Ladybug’s fellow killers are a bomber crew of homicidal oddballs. Joey King is “The Prince,” who poses as an innocent schoolgirl appalled by the cruelty of men, but immediately reveals herself as a clever and ruthless engine of destruction. Bryan Tyree Henry and Aaron-Taylor Johnson (who’s groomed to look like the evil drunk Begbie from the original “Trainspotting”) are brothers who have gone from mission to mission racking up a body count seemingly in the triple digits, and now find themselves on the train protecting the briefcase and escorting the depressed twenty-something wastrel son (Logan Lerman) of a terrifying crime boss known as the White Death. The White Death is a Russian who took over a Yakuza family. His face isn’t shown until the end of the story (it’s more fun for the audience to resist Googling who plays him, because his casting is one of the best surprises in the whole thing). Hiroyuki Sanada is “The Elder,” a greying but still lethal assassin connected to the White Death, and Andrew Koji is “The Father”—The Elder’s son, obviously; they’re on the train because somebody pushed The Elder’s grandson off a department store roof, putting him in a coma, and they believe the person responsible is on the train, along with all the other agents of destruction.
The plot initially seems goal based, revolving the comatose grandson and the metal briefcase. But as the script adds new fighters to the mix, and establishes that they’re all somehow connected to the White Death, the movie morphs into a half-assed but sincere statement on fate, luck, and karma—and Ladybug’s constant (and often humorously annoying) comments on those subjects, voiced in discussions through a handler (Sandra Bullock’s Maria Beetle, heard via earpiece), start to feel like an instruction manual for grokking what the movie is “actually” up to.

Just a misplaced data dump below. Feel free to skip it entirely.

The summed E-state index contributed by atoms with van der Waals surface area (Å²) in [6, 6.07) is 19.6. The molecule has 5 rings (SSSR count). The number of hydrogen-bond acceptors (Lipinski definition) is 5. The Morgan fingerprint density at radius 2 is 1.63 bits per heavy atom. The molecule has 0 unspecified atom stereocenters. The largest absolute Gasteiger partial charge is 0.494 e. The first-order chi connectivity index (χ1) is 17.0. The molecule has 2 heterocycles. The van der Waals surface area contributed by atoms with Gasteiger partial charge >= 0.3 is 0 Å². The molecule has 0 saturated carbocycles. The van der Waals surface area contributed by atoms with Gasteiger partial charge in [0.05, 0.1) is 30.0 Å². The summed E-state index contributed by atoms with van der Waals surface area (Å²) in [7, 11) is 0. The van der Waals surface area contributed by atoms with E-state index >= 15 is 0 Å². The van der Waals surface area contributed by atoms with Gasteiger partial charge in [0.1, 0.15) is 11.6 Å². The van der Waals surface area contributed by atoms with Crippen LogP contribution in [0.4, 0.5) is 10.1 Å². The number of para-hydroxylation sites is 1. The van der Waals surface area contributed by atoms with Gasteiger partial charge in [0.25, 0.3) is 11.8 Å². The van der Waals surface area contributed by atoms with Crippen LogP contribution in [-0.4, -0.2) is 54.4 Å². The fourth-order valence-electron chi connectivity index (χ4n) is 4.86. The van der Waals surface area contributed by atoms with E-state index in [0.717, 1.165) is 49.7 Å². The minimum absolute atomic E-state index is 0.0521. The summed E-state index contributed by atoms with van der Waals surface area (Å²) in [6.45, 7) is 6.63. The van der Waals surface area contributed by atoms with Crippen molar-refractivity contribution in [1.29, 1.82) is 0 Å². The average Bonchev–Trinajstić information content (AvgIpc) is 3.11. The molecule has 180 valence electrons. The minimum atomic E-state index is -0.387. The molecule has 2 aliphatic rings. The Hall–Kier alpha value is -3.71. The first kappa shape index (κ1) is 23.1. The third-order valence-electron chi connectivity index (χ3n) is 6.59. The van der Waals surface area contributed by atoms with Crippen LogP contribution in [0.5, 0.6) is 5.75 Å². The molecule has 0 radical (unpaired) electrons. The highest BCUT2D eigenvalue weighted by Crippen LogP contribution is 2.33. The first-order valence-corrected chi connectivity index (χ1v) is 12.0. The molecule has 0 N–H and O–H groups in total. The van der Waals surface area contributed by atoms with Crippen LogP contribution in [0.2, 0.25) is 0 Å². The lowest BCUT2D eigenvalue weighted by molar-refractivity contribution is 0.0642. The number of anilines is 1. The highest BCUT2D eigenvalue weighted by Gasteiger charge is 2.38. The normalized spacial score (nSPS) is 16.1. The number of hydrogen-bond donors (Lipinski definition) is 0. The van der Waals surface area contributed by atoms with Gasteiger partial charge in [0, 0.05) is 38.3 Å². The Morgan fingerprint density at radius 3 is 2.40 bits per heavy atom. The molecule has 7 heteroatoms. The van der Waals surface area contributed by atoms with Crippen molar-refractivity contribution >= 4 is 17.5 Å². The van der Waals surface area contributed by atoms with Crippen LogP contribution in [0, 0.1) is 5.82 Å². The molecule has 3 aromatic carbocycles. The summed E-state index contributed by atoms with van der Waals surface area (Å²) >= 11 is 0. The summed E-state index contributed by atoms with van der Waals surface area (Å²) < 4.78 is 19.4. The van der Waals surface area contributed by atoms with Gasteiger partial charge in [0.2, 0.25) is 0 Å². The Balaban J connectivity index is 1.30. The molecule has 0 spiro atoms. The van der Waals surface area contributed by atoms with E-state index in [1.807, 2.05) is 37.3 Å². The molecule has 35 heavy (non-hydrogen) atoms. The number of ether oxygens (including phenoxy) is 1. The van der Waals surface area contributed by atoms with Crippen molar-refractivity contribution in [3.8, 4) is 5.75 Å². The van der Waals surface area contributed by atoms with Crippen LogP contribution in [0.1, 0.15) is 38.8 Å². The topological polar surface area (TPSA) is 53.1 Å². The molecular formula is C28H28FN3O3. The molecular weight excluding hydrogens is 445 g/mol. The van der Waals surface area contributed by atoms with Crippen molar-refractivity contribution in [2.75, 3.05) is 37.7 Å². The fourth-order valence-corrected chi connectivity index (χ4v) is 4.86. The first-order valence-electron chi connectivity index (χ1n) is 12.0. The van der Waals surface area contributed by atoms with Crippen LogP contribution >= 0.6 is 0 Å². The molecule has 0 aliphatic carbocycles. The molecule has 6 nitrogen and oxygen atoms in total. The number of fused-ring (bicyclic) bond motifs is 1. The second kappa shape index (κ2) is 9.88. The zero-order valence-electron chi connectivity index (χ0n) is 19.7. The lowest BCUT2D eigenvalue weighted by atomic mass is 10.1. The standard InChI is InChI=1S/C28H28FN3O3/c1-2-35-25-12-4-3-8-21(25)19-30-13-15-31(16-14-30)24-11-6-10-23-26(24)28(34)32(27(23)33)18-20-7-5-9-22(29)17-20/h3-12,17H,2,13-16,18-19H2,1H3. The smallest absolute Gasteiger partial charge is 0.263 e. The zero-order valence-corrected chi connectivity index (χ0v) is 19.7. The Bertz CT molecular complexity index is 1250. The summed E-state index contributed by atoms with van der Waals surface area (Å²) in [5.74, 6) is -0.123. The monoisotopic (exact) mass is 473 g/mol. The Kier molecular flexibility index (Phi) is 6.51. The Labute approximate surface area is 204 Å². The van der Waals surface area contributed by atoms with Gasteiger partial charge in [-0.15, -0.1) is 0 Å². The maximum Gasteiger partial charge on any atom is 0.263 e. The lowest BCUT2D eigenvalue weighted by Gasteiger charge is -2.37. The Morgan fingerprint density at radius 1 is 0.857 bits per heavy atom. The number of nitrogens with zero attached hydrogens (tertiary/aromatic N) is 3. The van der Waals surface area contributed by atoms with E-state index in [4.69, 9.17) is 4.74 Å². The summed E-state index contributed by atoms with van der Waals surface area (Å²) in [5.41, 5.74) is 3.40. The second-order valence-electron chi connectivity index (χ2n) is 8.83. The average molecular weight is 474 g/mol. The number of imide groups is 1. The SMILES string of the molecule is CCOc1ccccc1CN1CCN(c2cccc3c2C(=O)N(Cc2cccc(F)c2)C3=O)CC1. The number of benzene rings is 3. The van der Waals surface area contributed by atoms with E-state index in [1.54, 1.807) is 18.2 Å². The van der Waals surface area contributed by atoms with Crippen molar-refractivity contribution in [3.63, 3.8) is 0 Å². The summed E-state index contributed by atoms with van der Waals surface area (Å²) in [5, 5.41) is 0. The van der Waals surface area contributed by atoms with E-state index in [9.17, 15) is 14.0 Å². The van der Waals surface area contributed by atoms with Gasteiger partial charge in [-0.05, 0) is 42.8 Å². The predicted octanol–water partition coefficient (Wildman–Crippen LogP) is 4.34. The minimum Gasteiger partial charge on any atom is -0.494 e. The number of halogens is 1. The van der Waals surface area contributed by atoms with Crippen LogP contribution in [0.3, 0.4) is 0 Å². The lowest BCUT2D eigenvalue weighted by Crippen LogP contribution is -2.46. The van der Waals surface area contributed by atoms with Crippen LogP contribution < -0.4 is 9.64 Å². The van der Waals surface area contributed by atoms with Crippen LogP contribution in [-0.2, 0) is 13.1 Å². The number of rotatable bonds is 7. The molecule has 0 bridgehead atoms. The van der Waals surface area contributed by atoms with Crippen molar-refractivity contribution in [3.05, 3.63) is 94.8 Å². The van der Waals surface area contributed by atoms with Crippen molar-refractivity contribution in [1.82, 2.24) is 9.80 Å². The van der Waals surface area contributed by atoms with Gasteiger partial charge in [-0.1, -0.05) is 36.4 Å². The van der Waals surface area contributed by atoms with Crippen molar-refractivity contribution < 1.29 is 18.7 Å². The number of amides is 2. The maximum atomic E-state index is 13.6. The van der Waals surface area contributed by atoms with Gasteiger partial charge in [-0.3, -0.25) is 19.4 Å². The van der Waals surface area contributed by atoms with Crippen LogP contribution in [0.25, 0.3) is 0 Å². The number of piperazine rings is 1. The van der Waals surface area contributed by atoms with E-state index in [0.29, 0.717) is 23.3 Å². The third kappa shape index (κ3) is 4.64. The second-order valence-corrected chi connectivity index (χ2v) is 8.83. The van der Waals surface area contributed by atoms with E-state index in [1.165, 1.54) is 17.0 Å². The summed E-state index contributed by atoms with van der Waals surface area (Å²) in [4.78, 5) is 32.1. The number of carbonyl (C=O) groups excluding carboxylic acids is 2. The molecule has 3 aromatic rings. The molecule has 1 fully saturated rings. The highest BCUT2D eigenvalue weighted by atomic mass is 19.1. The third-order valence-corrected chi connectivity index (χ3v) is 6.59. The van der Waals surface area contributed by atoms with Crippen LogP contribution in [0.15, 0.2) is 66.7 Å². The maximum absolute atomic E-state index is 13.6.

Characters are given the sorts of typeface-onscreen-followed-by-flashback-montage introductions that genre fans will recognize from directors like Quentin Tarantino (“Kill Bill” seems to be a primary influence) and Guy Ritchie (who pioneered a particular brand of “lad action” in which verbal insults become the equivalent of little fists and knives deployed against enemies). The fighters go after each other with guns, knives, their fists, and whatever available object they can get their hands on (the aforementioned briefcase that’s central the the plot gets quite a workout as both a defensive weapon and a bludgeon). They banter as they struggle, and sometimes when one of them dies, the tone will shift into a maudlin lament that is often affecting because of the cast’s skill, but that doesn’t inspire deep emotion because the rest of the movie is so glib and light.